For the embodiment, there are two types of switchovers. The first type is performed when the active datapath and the redundant datapath are operating without any recent errors therein and subsequently, a first error is detected in either datapath. If the first error occurs in the active datapath, a switchover is performed. It may be necessary that a first switchover is completed within Bellcore timing standards. Special hardware and software is provided by the embodiment to process a switchover for a first error. The second type is performed after a first error has been detected and subsequently another error has been detected before all previous errors have been cleared. For these subsequent errors, the embodiment determines which fabric is healthier and then causes a switchover, to the healthier fabric, if necessary.
The system provides five basic features in detecting errors and initiating switchovers:
The following is a description of a network associated with the switch associated with the embodiment.
Referring to FIG. 1, a communication network 100 is shown. Network 100 allows devices 102A, 102B, and 102C to communicate with devices 104A and 104B through network cloud 106. At the edge of network cloud 106, switch 108 is the connection point for devices 102A, 102B and 102C to network cloud 106. In network cloud 106, a plurality of switches 110A, 110B and 110C are connected forming the communications backbone of network cloud 106. In turn, connections from network cloud 106 to devices 104A and 104B.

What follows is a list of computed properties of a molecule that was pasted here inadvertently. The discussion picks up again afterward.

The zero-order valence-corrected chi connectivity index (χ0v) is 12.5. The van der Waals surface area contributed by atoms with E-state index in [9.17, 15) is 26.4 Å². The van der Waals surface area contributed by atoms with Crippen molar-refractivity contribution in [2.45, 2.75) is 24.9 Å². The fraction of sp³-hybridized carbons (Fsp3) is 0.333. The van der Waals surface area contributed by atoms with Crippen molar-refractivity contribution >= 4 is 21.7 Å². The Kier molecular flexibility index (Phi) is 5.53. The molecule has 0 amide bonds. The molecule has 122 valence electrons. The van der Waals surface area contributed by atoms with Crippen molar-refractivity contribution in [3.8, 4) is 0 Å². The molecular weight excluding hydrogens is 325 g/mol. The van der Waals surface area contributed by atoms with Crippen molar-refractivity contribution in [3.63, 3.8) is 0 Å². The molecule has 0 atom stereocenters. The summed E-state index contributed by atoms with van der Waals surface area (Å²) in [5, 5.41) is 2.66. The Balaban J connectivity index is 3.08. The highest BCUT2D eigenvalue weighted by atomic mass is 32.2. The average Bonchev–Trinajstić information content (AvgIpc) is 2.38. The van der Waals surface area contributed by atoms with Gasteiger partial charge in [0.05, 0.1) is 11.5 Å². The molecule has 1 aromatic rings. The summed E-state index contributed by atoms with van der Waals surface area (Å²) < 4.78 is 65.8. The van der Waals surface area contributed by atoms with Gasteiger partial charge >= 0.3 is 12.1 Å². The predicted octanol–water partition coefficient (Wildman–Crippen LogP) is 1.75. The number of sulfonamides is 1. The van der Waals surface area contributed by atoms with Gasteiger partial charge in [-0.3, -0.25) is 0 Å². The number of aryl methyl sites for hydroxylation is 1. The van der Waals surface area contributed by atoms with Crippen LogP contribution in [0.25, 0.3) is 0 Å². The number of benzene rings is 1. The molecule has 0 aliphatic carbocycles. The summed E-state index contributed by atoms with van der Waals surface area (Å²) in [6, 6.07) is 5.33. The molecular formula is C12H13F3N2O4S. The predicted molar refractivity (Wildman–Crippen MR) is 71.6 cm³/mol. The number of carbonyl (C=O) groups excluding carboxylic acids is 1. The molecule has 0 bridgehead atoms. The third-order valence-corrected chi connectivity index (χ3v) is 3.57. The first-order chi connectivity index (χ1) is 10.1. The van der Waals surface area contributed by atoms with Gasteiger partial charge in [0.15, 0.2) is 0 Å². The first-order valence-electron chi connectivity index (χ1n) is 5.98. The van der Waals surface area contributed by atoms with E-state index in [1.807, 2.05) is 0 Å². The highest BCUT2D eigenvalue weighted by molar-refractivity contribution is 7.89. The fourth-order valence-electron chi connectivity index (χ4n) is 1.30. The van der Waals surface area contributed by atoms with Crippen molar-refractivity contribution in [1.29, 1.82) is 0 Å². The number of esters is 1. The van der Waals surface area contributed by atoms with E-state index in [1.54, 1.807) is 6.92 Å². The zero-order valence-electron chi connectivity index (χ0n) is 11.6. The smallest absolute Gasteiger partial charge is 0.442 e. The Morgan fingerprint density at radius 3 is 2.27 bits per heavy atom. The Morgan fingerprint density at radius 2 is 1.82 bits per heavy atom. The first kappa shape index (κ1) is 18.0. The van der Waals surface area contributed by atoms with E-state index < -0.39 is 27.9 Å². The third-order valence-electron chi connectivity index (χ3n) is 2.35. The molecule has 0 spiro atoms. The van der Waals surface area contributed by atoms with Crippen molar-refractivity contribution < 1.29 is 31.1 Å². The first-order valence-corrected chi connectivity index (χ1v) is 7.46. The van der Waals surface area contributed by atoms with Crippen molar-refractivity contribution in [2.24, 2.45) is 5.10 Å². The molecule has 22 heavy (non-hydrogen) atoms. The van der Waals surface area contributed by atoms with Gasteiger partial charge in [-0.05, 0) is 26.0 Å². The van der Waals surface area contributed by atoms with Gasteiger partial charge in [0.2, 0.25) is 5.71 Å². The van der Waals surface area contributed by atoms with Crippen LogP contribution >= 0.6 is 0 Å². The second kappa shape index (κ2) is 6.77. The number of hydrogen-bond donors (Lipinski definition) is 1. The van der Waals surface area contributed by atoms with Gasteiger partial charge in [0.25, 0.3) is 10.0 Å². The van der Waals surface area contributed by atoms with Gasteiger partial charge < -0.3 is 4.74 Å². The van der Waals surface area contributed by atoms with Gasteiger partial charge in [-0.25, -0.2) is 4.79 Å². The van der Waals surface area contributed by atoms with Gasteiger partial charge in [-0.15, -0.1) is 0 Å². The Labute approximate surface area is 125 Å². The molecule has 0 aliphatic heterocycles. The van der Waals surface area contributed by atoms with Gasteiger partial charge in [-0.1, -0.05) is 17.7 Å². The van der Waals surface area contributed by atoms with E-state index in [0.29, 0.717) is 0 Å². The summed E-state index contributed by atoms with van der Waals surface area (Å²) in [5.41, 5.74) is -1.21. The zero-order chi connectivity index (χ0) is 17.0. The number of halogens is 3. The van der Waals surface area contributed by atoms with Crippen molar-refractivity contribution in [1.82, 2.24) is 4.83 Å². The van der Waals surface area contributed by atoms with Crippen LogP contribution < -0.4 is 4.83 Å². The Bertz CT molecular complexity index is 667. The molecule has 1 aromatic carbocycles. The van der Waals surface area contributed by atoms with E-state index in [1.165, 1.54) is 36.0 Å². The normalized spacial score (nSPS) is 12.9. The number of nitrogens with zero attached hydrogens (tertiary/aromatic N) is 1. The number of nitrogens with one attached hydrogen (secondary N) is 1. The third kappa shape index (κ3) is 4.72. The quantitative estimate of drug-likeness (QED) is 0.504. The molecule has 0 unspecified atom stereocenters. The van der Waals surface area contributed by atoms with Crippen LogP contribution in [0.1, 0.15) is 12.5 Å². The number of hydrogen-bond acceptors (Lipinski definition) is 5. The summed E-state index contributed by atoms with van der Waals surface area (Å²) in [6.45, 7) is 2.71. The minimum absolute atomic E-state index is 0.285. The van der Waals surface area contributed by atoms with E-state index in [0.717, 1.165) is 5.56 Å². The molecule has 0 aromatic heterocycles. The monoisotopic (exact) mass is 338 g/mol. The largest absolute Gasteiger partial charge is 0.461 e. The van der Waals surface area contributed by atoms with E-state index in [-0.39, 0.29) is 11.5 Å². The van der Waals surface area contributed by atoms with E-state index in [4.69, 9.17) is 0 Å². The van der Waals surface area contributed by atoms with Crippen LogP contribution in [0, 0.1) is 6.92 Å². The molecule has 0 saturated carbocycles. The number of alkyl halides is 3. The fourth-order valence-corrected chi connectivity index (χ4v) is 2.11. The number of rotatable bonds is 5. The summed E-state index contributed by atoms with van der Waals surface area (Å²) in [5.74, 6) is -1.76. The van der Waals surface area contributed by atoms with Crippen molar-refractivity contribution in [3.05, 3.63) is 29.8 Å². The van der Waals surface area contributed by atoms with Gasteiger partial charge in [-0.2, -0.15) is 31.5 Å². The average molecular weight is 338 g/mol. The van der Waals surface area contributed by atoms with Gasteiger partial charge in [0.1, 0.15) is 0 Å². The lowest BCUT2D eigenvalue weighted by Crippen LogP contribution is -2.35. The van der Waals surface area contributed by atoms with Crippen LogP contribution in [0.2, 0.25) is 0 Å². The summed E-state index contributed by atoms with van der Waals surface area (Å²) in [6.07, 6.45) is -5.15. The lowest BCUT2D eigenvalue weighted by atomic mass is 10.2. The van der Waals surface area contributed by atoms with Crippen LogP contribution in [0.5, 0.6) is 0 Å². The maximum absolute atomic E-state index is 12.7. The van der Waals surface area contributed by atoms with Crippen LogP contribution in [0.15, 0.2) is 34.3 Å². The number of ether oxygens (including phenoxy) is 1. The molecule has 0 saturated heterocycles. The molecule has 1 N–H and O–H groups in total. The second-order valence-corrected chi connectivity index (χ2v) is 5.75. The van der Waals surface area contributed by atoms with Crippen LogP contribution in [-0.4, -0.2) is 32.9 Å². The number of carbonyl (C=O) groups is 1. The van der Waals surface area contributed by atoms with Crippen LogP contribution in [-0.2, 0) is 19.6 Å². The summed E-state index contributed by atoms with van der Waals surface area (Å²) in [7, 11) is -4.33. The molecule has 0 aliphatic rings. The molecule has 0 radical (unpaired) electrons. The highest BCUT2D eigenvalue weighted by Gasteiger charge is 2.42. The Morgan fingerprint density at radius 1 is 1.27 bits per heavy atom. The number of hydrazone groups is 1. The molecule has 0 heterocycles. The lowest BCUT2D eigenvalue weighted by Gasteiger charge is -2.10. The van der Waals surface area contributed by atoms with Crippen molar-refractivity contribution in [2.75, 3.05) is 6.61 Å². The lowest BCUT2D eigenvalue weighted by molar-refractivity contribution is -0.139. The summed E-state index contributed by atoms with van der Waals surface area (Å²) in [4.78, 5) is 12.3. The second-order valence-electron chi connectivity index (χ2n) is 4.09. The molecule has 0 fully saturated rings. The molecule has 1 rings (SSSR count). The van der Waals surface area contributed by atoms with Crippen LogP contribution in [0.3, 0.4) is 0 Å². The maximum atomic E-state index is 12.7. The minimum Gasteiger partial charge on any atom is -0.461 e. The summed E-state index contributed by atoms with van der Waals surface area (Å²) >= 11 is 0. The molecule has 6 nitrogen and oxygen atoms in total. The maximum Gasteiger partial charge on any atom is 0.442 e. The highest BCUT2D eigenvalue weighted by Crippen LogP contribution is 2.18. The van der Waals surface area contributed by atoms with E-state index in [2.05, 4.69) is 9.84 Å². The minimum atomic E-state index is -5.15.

Switch 108 incorporates the redundant switch fabric architecture of the embodiment. It will be appreciated that terms such as “routing switch”, “communication switch”, “communication device”, “switch” and other terms known in the art may be used to describe switch 108. Further, while the embodiment is described for switch 108, it will be appreciated that the system and method described herein may be adapted to any switching system, including switches 110A, 110B and 110C.
Referring to FIGS. 2A and 2B, switch 108 is a multi-protocol backbone system, which can process both of ATM cells IP traffic through its same switching fabric. In the present embodiment, switch 108 allows scaling of the switching fabric capacity from 50 Gbps to 450 Gbps in increments of 14.4 Gbps simply by the insertion of additional shelves into the multishelf switch system.
Switch 108 is a multi-shelf switching system enabling a high degree of re-use of single shelf technologies. Switch 108 comprises two switching shelves 200A and 200B, control complex 202a and peripheral shelves 204A . . . 204O, (providing a total of 15 peripheral shelves) and the various shelves and components in switch 108 communicate with each other through data links. Switching shelf 200A and 200B provide cell switching capacity for switch 108. Peripheral shelves 204 provide I/O for switch 108, allowing connection of devices, like customer premise devices (CPEs) 102A, 102B, and 102C to switch 108. Control complex 202a is a separate shelf with control cards, which provide central management for switch 108.